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Diabetes and Alcohol Consumption

If you have diabetes, you need to be careful with alcohol. Alcohol can affect how well you control your blood sugar (glucose) level. It can also increase risks to your health. Before choosing to drink alcohol, discuss it with your healthcare provider (HCP). He or she can help you decide whether you can drink safely. This sheet tells you more about risks of drinking alcohol. It also gives you tips for staying safe when you drink.

Woman sitting on exam table talking to healthcare provider.

How Alcohol Can Affect Your Diabetes

Here are some of the ways alcohol can affect your health if you have diabetes:

  • It can make certain health problems worse. Alcohol may worsen disease of the liver, kidney, or pancreas. It may also make nerve or eye damage more likely. If you have any of these health problems, your HCP will likely advise you not to drink alcohol.

  • It can increase your risk for low blood sugar (hypoglycemia). The liver helps prevent low blood sugar by releasing extra glucose into the blood. Alcohol in the blood keeps the liver from doing this. Low blood sugar is more likely if you drink alcohol on an empty stomach or during or right after exercise. It is also more likely if you take insulin or medications that help lower blood sugar. Also, alcohol may affect your ability to tell whether you have symptoms of low blood sugar. This may keep you from getting needed treatment.

  • It can increase your risk for high blood sugar (hyperglycemia). Many alcoholic drinks contain carbohydrates (carbs). These include beers, sweeter wines, and drinks mixed with fruit juices or sugar. Carbs raise blood sugar levels higher and faster than other kinds of foods. Drinking may throw off your ability to monitor your carbs.

  • It can affect how well you manage your weight. Alcohol is high in calories and has no nutrition. If you are on a meal plan to help control your weight, you will need to count alcohol as part of your daily calorie intake. A standard drink is usually counted as 90 calories or two fat exchanges. In addition, alcohol can cause you to feel hungrier than normal. This makes you more likely to overeat, which can affect your weight and blood sugar level.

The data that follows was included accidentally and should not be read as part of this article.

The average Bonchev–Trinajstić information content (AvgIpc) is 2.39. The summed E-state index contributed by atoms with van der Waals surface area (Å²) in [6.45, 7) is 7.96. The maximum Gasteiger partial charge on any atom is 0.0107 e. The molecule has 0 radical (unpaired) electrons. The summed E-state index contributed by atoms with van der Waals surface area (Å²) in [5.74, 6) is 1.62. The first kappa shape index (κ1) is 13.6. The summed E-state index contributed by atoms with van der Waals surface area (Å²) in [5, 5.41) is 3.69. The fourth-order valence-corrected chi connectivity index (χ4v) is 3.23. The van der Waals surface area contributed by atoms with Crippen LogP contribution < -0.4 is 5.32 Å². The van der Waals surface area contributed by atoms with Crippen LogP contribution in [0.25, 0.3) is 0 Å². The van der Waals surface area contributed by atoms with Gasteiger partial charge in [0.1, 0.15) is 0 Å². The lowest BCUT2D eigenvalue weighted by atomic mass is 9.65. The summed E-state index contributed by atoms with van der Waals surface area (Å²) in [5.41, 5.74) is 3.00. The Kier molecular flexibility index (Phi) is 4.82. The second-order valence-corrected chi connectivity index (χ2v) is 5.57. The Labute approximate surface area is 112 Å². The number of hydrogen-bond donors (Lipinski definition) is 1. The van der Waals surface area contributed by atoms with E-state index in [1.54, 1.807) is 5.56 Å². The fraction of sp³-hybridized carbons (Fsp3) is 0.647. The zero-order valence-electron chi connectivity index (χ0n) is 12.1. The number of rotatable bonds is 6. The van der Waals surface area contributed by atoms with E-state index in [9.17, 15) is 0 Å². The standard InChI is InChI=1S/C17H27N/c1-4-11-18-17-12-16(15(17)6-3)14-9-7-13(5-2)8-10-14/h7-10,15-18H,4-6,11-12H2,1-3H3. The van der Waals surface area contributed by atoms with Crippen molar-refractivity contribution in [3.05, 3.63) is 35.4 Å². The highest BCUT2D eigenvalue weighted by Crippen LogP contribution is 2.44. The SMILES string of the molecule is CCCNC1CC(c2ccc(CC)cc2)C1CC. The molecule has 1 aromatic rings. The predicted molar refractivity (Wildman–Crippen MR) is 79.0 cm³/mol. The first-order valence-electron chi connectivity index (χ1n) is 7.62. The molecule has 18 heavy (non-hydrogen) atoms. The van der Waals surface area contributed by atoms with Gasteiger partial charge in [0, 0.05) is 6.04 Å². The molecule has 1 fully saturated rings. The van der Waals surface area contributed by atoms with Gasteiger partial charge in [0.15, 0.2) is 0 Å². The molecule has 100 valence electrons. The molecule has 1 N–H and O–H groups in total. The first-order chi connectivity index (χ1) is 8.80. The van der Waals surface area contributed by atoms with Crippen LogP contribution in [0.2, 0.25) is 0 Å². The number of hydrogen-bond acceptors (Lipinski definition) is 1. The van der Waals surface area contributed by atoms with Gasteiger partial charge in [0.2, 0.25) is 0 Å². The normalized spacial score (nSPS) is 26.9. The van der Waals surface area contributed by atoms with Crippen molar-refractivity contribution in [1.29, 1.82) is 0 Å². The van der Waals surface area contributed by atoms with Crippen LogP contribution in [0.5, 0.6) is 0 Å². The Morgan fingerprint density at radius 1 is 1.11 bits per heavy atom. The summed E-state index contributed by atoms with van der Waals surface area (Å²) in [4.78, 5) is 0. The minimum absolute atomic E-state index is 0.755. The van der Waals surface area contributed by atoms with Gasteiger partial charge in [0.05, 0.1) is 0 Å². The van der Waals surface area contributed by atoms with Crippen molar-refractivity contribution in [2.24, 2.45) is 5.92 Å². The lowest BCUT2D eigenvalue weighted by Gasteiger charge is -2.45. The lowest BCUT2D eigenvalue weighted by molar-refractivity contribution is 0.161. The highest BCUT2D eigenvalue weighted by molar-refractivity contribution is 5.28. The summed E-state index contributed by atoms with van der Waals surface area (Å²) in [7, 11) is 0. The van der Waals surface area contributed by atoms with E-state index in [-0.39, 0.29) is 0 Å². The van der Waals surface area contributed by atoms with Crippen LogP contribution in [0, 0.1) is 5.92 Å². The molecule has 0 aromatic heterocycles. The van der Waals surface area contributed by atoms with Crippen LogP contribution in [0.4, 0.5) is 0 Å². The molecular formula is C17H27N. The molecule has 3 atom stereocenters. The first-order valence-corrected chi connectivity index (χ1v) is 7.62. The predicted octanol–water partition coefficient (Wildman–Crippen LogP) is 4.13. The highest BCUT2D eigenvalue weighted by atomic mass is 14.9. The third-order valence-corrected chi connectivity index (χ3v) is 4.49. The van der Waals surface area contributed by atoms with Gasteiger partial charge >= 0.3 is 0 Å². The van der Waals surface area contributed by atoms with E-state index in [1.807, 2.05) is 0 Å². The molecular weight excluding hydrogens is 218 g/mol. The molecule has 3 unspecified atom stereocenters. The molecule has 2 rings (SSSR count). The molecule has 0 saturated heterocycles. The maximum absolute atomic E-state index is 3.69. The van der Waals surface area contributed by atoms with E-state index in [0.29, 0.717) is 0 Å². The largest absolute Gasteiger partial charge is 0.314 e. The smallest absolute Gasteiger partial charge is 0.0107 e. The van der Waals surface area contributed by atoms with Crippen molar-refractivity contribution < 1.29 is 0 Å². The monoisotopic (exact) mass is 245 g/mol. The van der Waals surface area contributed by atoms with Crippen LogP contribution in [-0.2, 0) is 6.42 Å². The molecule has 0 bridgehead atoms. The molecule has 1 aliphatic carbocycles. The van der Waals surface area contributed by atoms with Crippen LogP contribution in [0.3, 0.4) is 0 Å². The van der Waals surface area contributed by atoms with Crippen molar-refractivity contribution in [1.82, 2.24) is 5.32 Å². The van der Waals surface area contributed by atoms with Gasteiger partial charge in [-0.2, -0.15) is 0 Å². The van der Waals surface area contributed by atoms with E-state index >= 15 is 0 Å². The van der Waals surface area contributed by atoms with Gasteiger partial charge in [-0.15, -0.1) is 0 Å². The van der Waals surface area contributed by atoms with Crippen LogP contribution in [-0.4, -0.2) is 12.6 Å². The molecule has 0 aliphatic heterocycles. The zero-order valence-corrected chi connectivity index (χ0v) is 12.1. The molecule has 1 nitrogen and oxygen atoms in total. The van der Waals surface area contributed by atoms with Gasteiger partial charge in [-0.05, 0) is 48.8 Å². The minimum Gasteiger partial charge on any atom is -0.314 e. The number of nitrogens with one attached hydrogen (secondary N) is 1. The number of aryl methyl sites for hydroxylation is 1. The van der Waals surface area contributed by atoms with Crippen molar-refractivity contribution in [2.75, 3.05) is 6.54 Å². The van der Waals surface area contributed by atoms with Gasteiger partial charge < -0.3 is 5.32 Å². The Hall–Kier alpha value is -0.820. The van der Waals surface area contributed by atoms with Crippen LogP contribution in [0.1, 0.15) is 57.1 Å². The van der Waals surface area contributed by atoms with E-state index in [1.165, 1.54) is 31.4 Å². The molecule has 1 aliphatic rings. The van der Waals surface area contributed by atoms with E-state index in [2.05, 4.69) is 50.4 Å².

Tips for Safer Drinking

Your doctor may give you the okay to drink in moderation. Here are some steps you can take to drink safely:

  • Strictly follow the drink limits given to you by your HCP. Or use the American Diabetes Association guidelines (see box below).

  • Check your blood sugar level before drinking. Do not drink if your blood sugar level is too low or too high. Also, check your blood sugar level after drinking or before going to bed. This is because alcohol can stay in the blood for many hours after drinking. If your blood sugar level is low or dropping, you may be able to treat it with a snack or glucose tablet before it worsens.

  • Ask your HCP, including your phamacist, how alcohol will affect insulin or any medications you take.

  • Never drink on an empty stomach.

  • Never drink during or after exercise.

  • Do not drink any alcohol if you are going to drive.

  • Be smart about what you drink. This means choosing drinks that are lower in alcohol, calories, and carbohydrates. Options include dry wines, light beers, or mixed drinks with sugar-free juice, club soda, or sparkling water.

  • Carry medical ID that tells others you have diabetes. This helps ensure that you receive proper treatment, if needed.

American Diabetes Association Alcohol Guidelines

If your HCP has cleared you to drink, limit drinking to:

  • Women: No more than 1 drink a day

  • Men: No more than 2 drinks a day

One drink equals 12 ounces of beer, 5 ounces of wine, or 1.5 ounces of hard liquor.

 

 

 
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